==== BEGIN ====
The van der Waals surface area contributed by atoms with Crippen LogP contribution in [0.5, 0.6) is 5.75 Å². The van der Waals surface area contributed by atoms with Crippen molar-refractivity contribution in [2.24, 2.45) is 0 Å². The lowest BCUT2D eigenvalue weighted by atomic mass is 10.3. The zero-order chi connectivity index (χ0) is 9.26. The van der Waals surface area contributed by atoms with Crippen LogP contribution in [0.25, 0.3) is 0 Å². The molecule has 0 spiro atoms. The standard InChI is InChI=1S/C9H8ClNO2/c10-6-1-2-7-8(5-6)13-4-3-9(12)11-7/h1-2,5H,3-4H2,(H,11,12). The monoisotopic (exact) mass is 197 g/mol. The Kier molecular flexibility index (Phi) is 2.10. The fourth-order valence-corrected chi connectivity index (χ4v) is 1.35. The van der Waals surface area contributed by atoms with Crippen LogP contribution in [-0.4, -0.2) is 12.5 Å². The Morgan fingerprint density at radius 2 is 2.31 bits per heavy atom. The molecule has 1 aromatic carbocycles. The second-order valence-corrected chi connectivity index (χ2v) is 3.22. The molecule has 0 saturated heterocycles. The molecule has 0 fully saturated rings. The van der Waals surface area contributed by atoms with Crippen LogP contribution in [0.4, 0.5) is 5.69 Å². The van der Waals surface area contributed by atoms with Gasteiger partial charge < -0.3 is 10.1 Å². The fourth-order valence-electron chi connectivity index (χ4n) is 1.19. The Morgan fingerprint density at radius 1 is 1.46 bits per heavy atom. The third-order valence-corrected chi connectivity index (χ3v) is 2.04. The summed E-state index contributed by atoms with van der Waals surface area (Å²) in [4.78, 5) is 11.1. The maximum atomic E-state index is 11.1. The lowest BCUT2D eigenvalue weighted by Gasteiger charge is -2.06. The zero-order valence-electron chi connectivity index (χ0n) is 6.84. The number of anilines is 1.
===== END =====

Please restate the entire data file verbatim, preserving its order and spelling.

The van der Waals surface area contributed by atoms with Crippen LogP contribution in [0.5, 0.6) is 5.75 Å². The van der Waals surface area contributed by atoms with Crippen molar-refractivity contribution in [2.24, 2.45) is 0 Å². The lowest BCUT2D eigenvalue weighted by atomic mass is 10.3. The zero-order chi connectivity index (χ0) is 9.26. The van der Waals surface area contributed by atoms with Crippen LogP contribution in [0.25, 0.3) is 0 Å². The molecule has 0 spiro atoms. The standard InChI is InChI=1S/C9H8ClNO2/c10-6-1-2-7-8(5-6)13-4-3-9(12)11-7/h1-2,5H,3-4H2,(H,11,12). The monoisotopic (exact) mass is 197 g/mol. The Kier molecular flexibility index (Phi) is 2.10. The fourth-order valence-corrected chi connectivity index (χ4v) is 1.35. The van der Waals surface area contributed by atoms with Crippen LogP contribution in [-0.4, -0.2) is 12.5 Å². The Morgan fingerprint density at radius 2 is 2.31 bits per heavy atom. The molecule has 1 aromatic carbocycles. The second-order valence-corrected chi connectivity index (χ2v) is 3.22. The molecule has 0 saturated heterocycles. The molecule has 0 fully saturated rings. The van der Waals surface area contributed by atoms with Crippen LogP contribution in [0.4, 0.5) is 5.69 Å². The van der Waals surface area contributed by atoms with Gasteiger partial charge < -0.3 is 10.1 Å². The fourth-order valence-electron chi connectivity index (χ4n) is 1.19. The Morgan fingerprint density at radius 1 is 1.46 bits per heavy atom. The third-order valence-corrected chi connectivity index (χ3v) is 2.04. The summed E-state index contributed by atoms with van der Waals surface area (Å²) in [4.78, 5) is 11.1. The maximum atomic E-state index is 11.1. The lowest BCUT2D eigenvalue weighted by Gasteiger charge is -2.06. The zero-order valence-electron chi connectivity index (χ0n) is 6.84. The number of anilines is 1.